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Better testing for depression

A better way to battle depression

Q: I’ve seen a lot of advertising and information on the Internet about using neurotransmitters to combat depression, mood disorders, insomnia, and other mental health conditions. There are also laboratories that offer testing for neurotransmitters, along with recommendations for which ones to take based on the outcome of the tests. Even though this seems like very logical testing and treatment, and also seems much preferable to taking pharmaceutical antidepressants, I haven’t seen you write anything about this topic. What is your opinion?

Dr. Wright: If you’re low on neurotransmitters and neurotransmitter complexes, supplementing with them is indeed safer than taking patent medicines that alter the levels artificially. But the problem is that you’d be starting at the wrong end of the stick, so to speak. A better option would be to find out why they’re low in the first place.

If your neurotransmitters are low, it’s most likely because your nerve cells don’t have the “precursors” they need to make them. Most neurotransmitters are made from amino acids: serotonin from tryptophan, noradrenaline and adrenaline from tyrosine and phenylalanine, and histamine from histidine. (A major exception is acetylcholine, which is synthesized from choline.) So if your neurotransmitters are low, it’s very likely that your amino acids are also low. I’ve found that this is the case in the majority of individuals with depression.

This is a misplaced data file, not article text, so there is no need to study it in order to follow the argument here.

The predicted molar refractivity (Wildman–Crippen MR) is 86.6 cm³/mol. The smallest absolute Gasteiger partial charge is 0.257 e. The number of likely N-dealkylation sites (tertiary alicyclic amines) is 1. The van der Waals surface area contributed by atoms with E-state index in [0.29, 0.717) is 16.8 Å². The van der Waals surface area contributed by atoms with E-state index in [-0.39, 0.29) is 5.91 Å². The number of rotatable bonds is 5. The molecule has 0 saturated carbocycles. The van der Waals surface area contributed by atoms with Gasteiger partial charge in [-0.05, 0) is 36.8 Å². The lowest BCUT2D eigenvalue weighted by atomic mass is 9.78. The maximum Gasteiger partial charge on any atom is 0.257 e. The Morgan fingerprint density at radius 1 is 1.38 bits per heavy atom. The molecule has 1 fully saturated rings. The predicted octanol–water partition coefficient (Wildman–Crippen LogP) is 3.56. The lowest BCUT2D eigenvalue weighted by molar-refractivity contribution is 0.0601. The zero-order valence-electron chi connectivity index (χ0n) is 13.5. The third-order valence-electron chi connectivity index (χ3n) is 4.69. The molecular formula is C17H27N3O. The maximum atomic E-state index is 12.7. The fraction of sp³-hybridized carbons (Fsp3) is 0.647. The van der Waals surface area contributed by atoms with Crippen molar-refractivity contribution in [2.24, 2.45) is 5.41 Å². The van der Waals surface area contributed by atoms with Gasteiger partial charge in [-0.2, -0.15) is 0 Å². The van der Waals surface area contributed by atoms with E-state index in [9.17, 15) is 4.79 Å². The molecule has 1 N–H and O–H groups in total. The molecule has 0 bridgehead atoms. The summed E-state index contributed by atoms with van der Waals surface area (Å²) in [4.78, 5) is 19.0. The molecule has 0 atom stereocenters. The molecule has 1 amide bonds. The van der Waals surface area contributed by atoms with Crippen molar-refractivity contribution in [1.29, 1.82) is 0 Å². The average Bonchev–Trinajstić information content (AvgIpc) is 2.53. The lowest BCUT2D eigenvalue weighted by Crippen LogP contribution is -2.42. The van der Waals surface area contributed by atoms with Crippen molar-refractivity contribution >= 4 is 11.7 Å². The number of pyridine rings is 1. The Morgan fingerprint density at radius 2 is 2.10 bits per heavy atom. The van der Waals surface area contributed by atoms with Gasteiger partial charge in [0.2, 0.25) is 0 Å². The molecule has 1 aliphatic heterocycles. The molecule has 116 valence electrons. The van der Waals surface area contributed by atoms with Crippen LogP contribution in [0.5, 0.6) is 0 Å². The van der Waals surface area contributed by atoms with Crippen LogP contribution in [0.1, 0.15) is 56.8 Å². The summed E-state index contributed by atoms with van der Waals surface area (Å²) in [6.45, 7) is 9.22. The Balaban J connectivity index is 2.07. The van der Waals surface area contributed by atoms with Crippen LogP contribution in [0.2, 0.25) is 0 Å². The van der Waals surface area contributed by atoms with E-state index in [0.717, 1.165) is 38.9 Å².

So for people who suffer from depression, insomnia, mood disorders, and other mental health conditions, I’ve found that measuring essential amino acids is much more useful–and much more cost-effective–than neurotransmitter measurement and treatment. Time and time again, testing indicates that people who suffer from mental health conditions are low in at least two (but sometimes all eight) of the essential amino acids. By taking an individualized blend of these amino acids (which is much less expensive than taking neurotransmitters), you’ll give your nerve cells the raw materials they need to make their own neurotransmitters. And that usually improves the symptoms.

But let’s take this a step further. What would cause the essential amino acids to be low in the first place? Since amino acids are the building blocks of proteins, occasionally the problem is simply a lack of protein in the diet. But much more often, essential amino acids are low because of poor protein digestion and/or assimilation. The most common cause of that is–you guessed it–low stomach acid. Other potential causes include gluten/gliadin sensitivity, food allergies, and insufficient pancreatic enzymes.

So if you begin your investigation with neurotransmitter testing and treatment, you’re at the far end of the trail, which most frequently starts with insufficient essential amino acids caused by inadequate digestion/absorption of dietary protein. It just makes more sense (and it’s usually less expensive) to start at or nearer to the cause of the problem.

“Coffee offers ‘consistent’ benefits for heart health: Meta-analysis,” Nutraingredients USA (